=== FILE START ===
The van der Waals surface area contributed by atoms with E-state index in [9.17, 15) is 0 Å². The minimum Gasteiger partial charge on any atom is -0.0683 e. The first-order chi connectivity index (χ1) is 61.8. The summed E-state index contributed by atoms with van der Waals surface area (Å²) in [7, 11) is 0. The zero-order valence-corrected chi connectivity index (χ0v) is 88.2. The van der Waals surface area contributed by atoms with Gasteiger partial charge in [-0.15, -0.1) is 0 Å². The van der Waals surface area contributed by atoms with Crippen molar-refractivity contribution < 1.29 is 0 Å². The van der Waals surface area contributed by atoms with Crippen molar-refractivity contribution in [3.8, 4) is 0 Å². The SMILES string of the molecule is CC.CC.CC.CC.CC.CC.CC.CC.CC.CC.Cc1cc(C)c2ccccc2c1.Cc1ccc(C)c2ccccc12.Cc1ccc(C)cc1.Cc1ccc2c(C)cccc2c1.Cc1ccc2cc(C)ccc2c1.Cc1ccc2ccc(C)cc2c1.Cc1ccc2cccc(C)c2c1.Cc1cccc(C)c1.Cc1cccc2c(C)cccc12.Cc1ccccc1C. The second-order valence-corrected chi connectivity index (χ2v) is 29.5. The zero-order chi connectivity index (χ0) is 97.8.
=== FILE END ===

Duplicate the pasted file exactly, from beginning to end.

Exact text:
The van der Waals surface area contributed by atoms with E-state index in [9.17, 15) is 0 Å². The minimum Gasteiger partial charge on any atom is -0.0683 e. The first-order chi connectivity index (χ1) is 61.8. The summed E-state index contributed by atoms with van der Waals surface area (Å²) in [7, 11) is 0. The zero-order valence-corrected chi connectivity index (χ0v) is 88.2. The van der Waals surface area contributed by atoms with Gasteiger partial charge in [-0.15, -0.1) is 0 Å². The van der Waals surface area contributed by atoms with Crippen molar-refractivity contribution < 1.29 is 0 Å². The van der Waals surface area contributed by atoms with Crippen molar-refractivity contribution in [3.8, 4) is 0 Å². The SMILES string of the molecule is CC.CC.CC.CC.CC.CC.CC.CC.CC.CC.Cc1cc(C)c2ccccc2c1.Cc1ccc(C)c2ccccc12.Cc1ccc(C)cc1.Cc1ccc2c(C)cccc2c1.Cc1ccc2cc(C)ccc2c1.Cc1ccc2ccc(C)cc2c1.Cc1ccc2cccc(C)c2c1.Cc1cccc(C)c1.Cc1cccc2c(C)cccc12.Cc1ccccc1C. The second-order valence-corrected chi connectivity index (χ2v) is 29.5. The zero-order chi connectivity index (χ0) is 97.8.